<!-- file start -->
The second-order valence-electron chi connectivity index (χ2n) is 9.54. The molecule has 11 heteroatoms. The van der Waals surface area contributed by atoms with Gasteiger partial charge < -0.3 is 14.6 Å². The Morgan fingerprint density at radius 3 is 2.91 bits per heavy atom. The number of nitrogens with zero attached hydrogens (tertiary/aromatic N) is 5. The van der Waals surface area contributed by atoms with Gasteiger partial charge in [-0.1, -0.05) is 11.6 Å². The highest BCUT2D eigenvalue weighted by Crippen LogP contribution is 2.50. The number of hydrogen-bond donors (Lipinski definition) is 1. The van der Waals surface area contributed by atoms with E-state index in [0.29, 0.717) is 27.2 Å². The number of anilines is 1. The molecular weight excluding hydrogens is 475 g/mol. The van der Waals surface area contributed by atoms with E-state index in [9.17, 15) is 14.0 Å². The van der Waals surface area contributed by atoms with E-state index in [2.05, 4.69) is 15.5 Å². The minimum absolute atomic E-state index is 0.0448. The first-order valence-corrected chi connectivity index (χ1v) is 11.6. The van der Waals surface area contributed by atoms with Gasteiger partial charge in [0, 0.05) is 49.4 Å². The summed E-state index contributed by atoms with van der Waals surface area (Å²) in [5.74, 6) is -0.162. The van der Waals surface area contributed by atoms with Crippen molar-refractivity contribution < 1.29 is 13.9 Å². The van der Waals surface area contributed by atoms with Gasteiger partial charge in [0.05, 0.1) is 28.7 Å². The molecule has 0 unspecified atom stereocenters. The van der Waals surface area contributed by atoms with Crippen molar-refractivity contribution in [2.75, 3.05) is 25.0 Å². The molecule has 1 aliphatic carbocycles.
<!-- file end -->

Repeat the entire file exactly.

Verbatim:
The second-order valence-electron chi connectivity index (χ2n) is 9.54. The molecule has 11 heteroatoms. The van der Waals surface area contributed by atoms with Gasteiger partial charge < -0.3 is 14.6 Å². The Morgan fingerprint density at radius 3 is 2.91 bits per heavy atom. The number of nitrogens with zero attached hydrogens (tertiary/aromatic N) is 5. The van der Waals surface area contributed by atoms with Gasteiger partial charge in [-0.1, -0.05) is 11.6 Å². The highest BCUT2D eigenvalue weighted by Crippen LogP contribution is 2.50. The number of hydrogen-bond donors (Lipinski definition) is 1. The van der Waals surface area contributed by atoms with E-state index in [0.29, 0.717) is 27.2 Å². The number of anilines is 1. The molecular weight excluding hydrogens is 475 g/mol. The van der Waals surface area contributed by atoms with E-state index in [9.17, 15) is 14.0 Å². The van der Waals surface area contributed by atoms with E-state index in [2.05, 4.69) is 15.5 Å². The minimum absolute atomic E-state index is 0.0448. The first-order valence-corrected chi connectivity index (χ1v) is 11.6. The van der Waals surface area contributed by atoms with Gasteiger partial charge in [0, 0.05) is 49.4 Å². The summed E-state index contributed by atoms with van der Waals surface area (Å²) in [5.74, 6) is -0.162. The van der Waals surface area contributed by atoms with Crippen molar-refractivity contribution < 1.29 is 13.9 Å². The van der Waals surface area contributed by atoms with Gasteiger partial charge in [0.05, 0.1) is 28.7 Å². The molecule has 0 unspecified atom stereocenters. The van der Waals surface area contributed by atoms with Crippen molar-refractivity contribution in [2.75, 3.05) is 25.0 Å². The molecule has 1 aliphatic carbocycles.